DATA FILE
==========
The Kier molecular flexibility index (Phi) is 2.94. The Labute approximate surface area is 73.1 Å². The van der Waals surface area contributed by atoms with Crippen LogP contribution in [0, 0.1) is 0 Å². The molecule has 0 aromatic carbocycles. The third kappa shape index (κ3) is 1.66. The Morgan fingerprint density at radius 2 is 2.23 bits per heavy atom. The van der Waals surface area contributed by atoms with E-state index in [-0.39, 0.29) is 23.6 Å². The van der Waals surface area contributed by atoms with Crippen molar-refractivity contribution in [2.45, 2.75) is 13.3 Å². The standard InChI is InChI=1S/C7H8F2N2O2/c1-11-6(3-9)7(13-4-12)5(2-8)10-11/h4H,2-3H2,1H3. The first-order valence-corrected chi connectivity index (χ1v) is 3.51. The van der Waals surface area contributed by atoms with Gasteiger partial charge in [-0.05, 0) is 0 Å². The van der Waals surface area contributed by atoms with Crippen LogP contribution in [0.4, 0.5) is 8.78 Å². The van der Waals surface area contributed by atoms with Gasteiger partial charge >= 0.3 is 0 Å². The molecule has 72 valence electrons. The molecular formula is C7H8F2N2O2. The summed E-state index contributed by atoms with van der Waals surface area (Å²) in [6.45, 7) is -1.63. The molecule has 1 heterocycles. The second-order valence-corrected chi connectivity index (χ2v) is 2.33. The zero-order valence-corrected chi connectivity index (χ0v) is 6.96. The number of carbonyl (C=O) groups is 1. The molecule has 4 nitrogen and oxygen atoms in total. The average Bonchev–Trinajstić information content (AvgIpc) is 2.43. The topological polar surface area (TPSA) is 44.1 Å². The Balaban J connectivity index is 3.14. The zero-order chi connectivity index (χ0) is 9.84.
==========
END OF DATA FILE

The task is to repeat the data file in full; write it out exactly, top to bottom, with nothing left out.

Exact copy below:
The Kier molecular flexibility index (Phi) is 2.94. The Labute approximate surface area is 73.1 Å². The van der Waals surface area contributed by atoms with Crippen LogP contribution in [0, 0.1) is 0 Å². The molecule has 0 aromatic carbocycles. The third kappa shape index (κ3) is 1.66. The Morgan fingerprint density at radius 2 is 2.23 bits per heavy atom. The van der Waals surface area contributed by atoms with E-state index in [-0.39, 0.29) is 23.6 Å². The van der Waals surface area contributed by atoms with Crippen molar-refractivity contribution in [2.45, 2.75) is 13.3 Å². The standard InChI is InChI=1S/C7H8F2N2O2/c1-11-6(3-9)7(13-4-12)5(2-8)10-11/h4H,2-3H2,1H3. The first-order valence-corrected chi connectivity index (χ1v) is 3.51. The van der Waals surface area contributed by atoms with Gasteiger partial charge in [-0.05, 0) is 0 Å². The van der Waals surface area contributed by atoms with Crippen LogP contribution in [0.4, 0.5) is 8.78 Å². The van der Waals surface area contributed by atoms with Gasteiger partial charge >= 0.3 is 0 Å². The molecule has 72 valence electrons. The molecular formula is C7H8F2N2O2. The summed E-state index contributed by atoms with van der Waals surface area (Å²) in [6.45, 7) is -1.63. The molecule has 1 heterocycles. The second-order valence-corrected chi connectivity index (χ2v) is 2.33. The zero-order valence-corrected chi connectivity index (χ0v) is 6.96. The number of carbonyl (C=O) groups is 1. The molecule has 4 nitrogen and oxygen atoms in total. The average Bonchev–Trinajstić information content (AvgIpc) is 2.43. The topological polar surface area (TPSA) is 44.1 Å². The Balaban J connectivity index is 3.14. The zero-order chi connectivity index (χ0) is 9.84.